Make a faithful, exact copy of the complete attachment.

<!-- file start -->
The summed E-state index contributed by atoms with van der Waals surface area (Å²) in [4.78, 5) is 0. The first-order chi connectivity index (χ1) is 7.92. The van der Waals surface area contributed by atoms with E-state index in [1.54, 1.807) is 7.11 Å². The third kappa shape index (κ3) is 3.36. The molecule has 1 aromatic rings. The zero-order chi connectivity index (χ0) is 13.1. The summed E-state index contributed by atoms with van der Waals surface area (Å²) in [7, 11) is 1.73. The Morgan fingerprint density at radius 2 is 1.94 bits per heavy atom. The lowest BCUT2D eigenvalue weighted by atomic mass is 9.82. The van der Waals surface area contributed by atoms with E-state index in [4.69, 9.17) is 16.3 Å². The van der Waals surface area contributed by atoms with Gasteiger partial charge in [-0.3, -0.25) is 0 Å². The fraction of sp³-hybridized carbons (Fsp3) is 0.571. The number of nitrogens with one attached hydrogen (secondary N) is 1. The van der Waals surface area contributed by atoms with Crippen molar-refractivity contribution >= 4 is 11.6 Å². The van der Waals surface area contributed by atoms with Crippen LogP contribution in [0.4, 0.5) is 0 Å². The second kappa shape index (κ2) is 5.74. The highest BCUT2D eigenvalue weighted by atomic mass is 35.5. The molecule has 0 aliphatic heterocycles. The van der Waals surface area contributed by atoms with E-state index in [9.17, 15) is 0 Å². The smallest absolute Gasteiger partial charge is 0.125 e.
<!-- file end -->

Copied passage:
The summed E-state index contributed by atoms with van der Waals surface area (Å²) in [4.78, 5) is 0. The first-order chi connectivity index (χ1) is 7.92. The van der Waals surface area contributed by atoms with E-state index in [1.54, 1.807) is 7.11 Å². The third kappa shape index (κ3) is 3.36. The molecule has 1 aromatic rings. The zero-order chi connectivity index (χ0) is 13.1. The summed E-state index contributed by atoms with van der Waals surface area (Å²) in [7, 11) is 1.73. The Morgan fingerprint density at radius 2 is 1.94 bits per heavy atom. The lowest BCUT2D eigenvalue weighted by atomic mass is 9.82. The van der Waals surface area contributed by atoms with E-state index in [4.69, 9.17) is 16.3 Å². The van der Waals surface area contributed by atoms with Gasteiger partial charge in [-0.3, -0.25) is 0 Å². The fraction of sp³-hybridized carbons (Fsp3) is 0.571. The number of nitrogens with one attached hydrogen (secondary N) is 1. The van der Waals surface area contributed by atoms with Crippen molar-refractivity contribution >= 4 is 11.6 Å². The van der Waals surface area contributed by atoms with Crippen LogP contribution in [0.4, 0.5) is 0 Å². The second kappa shape index (κ2) is 5.74. The highest BCUT2D eigenvalue weighted by atomic mass is 35.5. The molecule has 0 aliphatic heterocycles. The van der Waals surface area contributed by atoms with E-state index in [9.17, 15) is 0 Å². The smallest absolute Gasteiger partial charge is 0.125 e.